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Ohio Case Law Update: Resigned Member Refund and Facilities Use

Caley vs. Glenmoor Country Club, Court of Appeals of Ohio, Fifth District, Stark County (November 4, 2013)

Disputes between clubs and members who hold refundable memberships have become common in an environment in which clubs have long membership resale lists. In this case in which resigned members demanded an immediate refund of initiation fees and challenged being prohibited from facilities use after resignation, the court relied solely on the club governing documents and chose to ignore claims by members of verbal representations and a written policy outside the governing documents cited by the Club. A summary of how the court considered each issue follows:

1. Member Demand for Refund of Initiation Fee

The Bylaws provided for resigned members to receive after the Club resold their memberships from a waiting list the greater of 80% of then current value of initiation fee or 100% of member's initial investment. At the time of joining the club, plaintiff members signed an application that stated that they were bound by the Bylaws. They claimed, however, that they were not given a copy of the Bylaws and that the General Manager told them before they joined that they would receive their refund after resignation and did not say that they had to wait until their memberships were resold by the Club. The Bylaws also provided that resigned members were required to continue to pay dues until their memberships were reissued. The length of time members must wait on the list had been so long that most resigned members never received any refund because it was completely depleted before they reach the top of the waiting list.

The trial court held in favor of the members and awarded them the amount of their initiation fees. The Court of Appeals reversed the trial court decision and held:

  • The membership contract was not unconscionable. There was no evidence that the members lacked a meaningful choice, were in an unequal bargaining position or were pressured into signing the contract due to coercion or duress.

  • There was no oral contract based on alleged General Manager statements. The written contract addressed the timing of the refund and was unambiguous.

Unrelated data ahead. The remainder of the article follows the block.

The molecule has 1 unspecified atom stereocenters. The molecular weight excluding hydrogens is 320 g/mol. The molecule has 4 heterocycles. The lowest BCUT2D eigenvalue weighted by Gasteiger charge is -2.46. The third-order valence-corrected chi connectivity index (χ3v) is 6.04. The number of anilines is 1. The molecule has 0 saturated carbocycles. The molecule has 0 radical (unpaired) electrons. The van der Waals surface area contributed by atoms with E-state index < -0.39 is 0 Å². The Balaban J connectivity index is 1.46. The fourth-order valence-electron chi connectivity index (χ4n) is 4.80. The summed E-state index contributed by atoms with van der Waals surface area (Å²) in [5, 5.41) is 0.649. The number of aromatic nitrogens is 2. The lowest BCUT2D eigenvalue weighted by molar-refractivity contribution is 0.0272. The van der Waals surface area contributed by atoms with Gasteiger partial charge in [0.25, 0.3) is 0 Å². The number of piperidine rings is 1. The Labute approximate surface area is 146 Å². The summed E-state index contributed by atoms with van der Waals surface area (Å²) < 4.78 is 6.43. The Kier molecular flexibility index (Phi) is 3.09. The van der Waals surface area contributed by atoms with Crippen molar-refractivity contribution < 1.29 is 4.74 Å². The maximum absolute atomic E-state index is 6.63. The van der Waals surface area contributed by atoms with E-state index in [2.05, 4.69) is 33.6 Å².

• Members were bound by the Bylaws refund provisions notwithstanding that they claimed no knowledge of them. They signed the Application agreeing to be bound by them.

2. Validity of Policy Prohibiting Resigned Members from Facilities Use

The Code of Regulations provided that resigned members could use the facilities until their memberships were resold. The Club subsequently changed its policy to prohibit resigned members from using the Club after resignation and notified members of such change by letter.

The Court of Appeals ruled that the Club breached its membership contract by denying the Club members access to the facilities after resignation. The Court held that the Code of Regulations allowing resigned members to use the facilities before membership resale was controlling, noting that members did not vote on any amendment, as required by the Bylaws.

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About this Author

Glenn Gerena, Greeberg Traurig Law Firm, Boca Raton, Real Estate and Hospitality Attorney
Shareholder

Glenn A. Gerena is a community development and hospitality attorney, whose practice focuses on structuring and documentation for recreational club membership programs and community governance. Glenn has significant experience in a variety of transactions and agreements involving recreational facilities, resorts and residential and mixed use communities.

Concentrations

  • Club, marina and resort

  • Community development

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